Bookthink: There have been recent changes in the look and features of the site. Tell us more about the ChooseBooks/ZVAB site, and any changes planned for the near future.

Tokman: The merger of ChooseBooks and ZVAB resulted in a truly global bookselling venue. Most sales on ZVAB are from German-speaking countries (Germany, Austria and Switzerland), while at ChooseBooks we targeted North American markets. Since the merger, the two sites are now one and the same. Whether visitors come to or, they will search the same database that includes books from both ChooseBooks and ZVAB sellers.

The only difference is the language. While will bring visitors to the English language site, will remain a venue for buyers and sellers who prefer German. Both sites have the same features, the same look and feel, and the same superior service. We decided to keep the names different to accommodate users' language preferences. English speakers will instantly know what ChooseBooks is all about, while ZVAB is practically a household name in German speaking countries. Our new system automatically detects the language setting of the visitor computer and brings up the appropriate web page.

This accommodation is beneficial to everyone. Sellers will benefit from new customers on both sides of the Atlantic, while buyers will have a much larger range of products to choose from. Just as an example, while visiting Germany, I confirmed my expectations that people there love to read, and books are an important part of their culture. What surprised me, however, was the popularity of English language books with German folks. A very large number of people in Europe are quite good in English. (I would say that many more people in Germany speak English than people in the States speak German.) Not only that, but they welcome an opportunity to speak and read in English, making them the perfect customer base.

This is the basic background. As to new features, recently we made a number of improvements, such as expanded search results sorting. Now buyers can quickly find specific items of interest by sorting search results by author's name, title, date of publication, etc. Additionally, you can access our "browse by categories" feature directly from the right-side menu of our home page and from the top menu of every page of our site. There are also improved services for registered users (information on order history, shipping and billing is now saved, making repeat buying easier). These changes are just a first step towards our goal of making ChooseBooks/ZVAB faster, more user-friendly, more efficient and, most importantly, a global bookselling venue.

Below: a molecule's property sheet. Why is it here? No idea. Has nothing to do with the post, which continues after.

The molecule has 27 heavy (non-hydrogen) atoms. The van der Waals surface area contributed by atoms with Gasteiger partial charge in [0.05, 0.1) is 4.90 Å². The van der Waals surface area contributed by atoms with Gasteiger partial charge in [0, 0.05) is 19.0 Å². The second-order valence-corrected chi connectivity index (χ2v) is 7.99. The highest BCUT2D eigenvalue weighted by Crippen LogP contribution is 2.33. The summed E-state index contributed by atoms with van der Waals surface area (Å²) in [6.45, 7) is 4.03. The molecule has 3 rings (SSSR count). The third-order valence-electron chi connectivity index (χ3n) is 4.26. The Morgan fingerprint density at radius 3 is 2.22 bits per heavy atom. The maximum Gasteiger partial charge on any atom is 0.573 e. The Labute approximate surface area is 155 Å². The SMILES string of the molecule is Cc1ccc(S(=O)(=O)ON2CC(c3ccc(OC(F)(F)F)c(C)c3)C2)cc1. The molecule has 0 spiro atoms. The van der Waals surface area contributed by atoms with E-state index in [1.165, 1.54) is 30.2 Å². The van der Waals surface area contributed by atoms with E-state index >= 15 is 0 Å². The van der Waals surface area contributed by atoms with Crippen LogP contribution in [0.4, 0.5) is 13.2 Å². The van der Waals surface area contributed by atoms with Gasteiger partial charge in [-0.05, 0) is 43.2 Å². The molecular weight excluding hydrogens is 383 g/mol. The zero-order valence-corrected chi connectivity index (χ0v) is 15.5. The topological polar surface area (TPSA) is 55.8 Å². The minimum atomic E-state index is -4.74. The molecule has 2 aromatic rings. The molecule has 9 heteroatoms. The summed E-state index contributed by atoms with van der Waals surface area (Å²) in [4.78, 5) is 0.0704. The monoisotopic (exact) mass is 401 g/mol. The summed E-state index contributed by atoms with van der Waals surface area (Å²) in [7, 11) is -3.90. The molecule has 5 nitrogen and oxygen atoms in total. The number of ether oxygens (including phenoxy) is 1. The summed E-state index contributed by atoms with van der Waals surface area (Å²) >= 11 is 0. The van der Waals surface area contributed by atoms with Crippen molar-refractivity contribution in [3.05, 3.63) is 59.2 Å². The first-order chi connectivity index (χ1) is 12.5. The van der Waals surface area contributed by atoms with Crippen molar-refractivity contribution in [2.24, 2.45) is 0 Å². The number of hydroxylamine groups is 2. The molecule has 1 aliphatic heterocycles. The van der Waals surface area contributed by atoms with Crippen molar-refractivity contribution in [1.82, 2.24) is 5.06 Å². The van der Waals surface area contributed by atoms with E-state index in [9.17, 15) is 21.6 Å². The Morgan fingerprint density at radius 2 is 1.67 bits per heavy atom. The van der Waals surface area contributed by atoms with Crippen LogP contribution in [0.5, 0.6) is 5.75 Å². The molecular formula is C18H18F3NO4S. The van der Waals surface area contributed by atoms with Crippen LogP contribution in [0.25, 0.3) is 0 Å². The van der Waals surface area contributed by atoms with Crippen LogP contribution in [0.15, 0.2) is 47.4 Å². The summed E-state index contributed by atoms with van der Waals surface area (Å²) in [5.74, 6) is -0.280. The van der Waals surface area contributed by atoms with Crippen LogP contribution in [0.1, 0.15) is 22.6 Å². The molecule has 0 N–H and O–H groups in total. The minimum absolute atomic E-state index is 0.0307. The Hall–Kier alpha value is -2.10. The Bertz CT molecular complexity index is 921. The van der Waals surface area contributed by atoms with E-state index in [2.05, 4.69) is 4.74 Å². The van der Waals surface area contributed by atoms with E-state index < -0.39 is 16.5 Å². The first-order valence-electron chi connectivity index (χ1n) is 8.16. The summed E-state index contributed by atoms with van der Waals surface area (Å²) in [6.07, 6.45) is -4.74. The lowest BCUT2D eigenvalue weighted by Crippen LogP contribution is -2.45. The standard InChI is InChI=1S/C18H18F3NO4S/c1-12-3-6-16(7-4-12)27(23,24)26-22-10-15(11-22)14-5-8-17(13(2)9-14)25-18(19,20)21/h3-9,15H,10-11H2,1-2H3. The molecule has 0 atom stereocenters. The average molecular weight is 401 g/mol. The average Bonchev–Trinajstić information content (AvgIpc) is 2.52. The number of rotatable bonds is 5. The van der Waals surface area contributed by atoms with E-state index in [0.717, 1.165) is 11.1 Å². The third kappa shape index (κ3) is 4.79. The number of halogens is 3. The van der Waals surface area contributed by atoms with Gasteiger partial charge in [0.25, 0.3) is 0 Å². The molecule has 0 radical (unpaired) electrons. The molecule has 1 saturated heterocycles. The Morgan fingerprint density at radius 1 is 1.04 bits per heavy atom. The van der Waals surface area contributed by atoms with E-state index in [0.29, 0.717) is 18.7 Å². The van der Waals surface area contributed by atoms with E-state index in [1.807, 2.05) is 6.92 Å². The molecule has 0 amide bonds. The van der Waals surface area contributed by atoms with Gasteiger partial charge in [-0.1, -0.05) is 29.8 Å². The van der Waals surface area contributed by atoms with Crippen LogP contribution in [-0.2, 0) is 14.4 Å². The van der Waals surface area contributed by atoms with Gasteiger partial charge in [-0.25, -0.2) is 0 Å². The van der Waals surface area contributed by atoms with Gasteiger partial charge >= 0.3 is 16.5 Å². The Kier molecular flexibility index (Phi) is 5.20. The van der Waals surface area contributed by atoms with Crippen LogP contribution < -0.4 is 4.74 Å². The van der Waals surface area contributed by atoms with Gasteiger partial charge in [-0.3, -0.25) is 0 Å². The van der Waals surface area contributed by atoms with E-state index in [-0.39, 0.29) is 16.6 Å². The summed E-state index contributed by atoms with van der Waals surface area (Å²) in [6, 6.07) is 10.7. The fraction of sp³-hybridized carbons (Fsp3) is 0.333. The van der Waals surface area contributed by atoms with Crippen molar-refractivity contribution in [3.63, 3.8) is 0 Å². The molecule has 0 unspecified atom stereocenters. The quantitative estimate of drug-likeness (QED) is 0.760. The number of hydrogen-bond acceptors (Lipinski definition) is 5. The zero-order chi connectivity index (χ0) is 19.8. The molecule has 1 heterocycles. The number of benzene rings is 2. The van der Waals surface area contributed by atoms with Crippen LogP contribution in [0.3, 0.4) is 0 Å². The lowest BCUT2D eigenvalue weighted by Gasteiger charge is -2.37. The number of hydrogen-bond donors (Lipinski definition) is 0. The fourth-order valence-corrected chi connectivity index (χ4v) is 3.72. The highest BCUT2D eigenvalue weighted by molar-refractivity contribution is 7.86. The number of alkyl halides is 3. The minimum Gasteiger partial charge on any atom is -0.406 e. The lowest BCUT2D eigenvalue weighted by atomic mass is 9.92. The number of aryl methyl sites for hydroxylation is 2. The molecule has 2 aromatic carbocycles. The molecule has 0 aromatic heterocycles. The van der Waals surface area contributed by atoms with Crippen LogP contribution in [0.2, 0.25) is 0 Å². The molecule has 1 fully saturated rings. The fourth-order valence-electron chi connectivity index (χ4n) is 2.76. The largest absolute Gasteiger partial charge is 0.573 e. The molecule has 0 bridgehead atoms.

But that is not all. Technical features are only one part of what we are trying to accomplish. I am a strong believer in providing educational information to both buyers and sellers. Perhaps this comes from my academic background, but it also makes sense. As people learn more about a particular subject, their interest in that subject grows. If we educate people about books, their interest in books will increase. They will rise from book lovers to book enthusiasts to bibliophiles (which, pragmatically speaking, will lead to more book buying).

To this end, we are devoting a special area of our site to educational information about books - preservation of books, information on collecting, articles on what is happening in the book industry, etc. These are the things that attract buyers to the site. You can have a strictly commercial site, but we would like to give people something extra-knowledge and information about books.

The other thing that we obviously want to do is to promote the new site to buyers. No matter what kind of technical features and gizmos you have, without orders it isn't a viable site. When ChooseBooks was on its own and new, we relied heavily on grass-roots marketing and whatever else we were able to do financially. Now with the merger we have the means to promote the site much better than ChooseBooks could ever do alone. With ZVAB we have the funds to advertise and penetrate the market to the point where buyers will know us as the place to go for antiquarian and used books.

Bookthink: Currently sellers must be capable of processing their own credit cards. Will this change in the future?

We will be ready to accept booksellers who do not process their own credit cards very soon. In fact, we are currently finishing the testing phase and have already admitted a number of sellers who do not process their own credit cards to the site as testers of this new feature. Once our testing is done, we will migrate the rest of ChooseBooks sellers that rely on our credit card processing feature.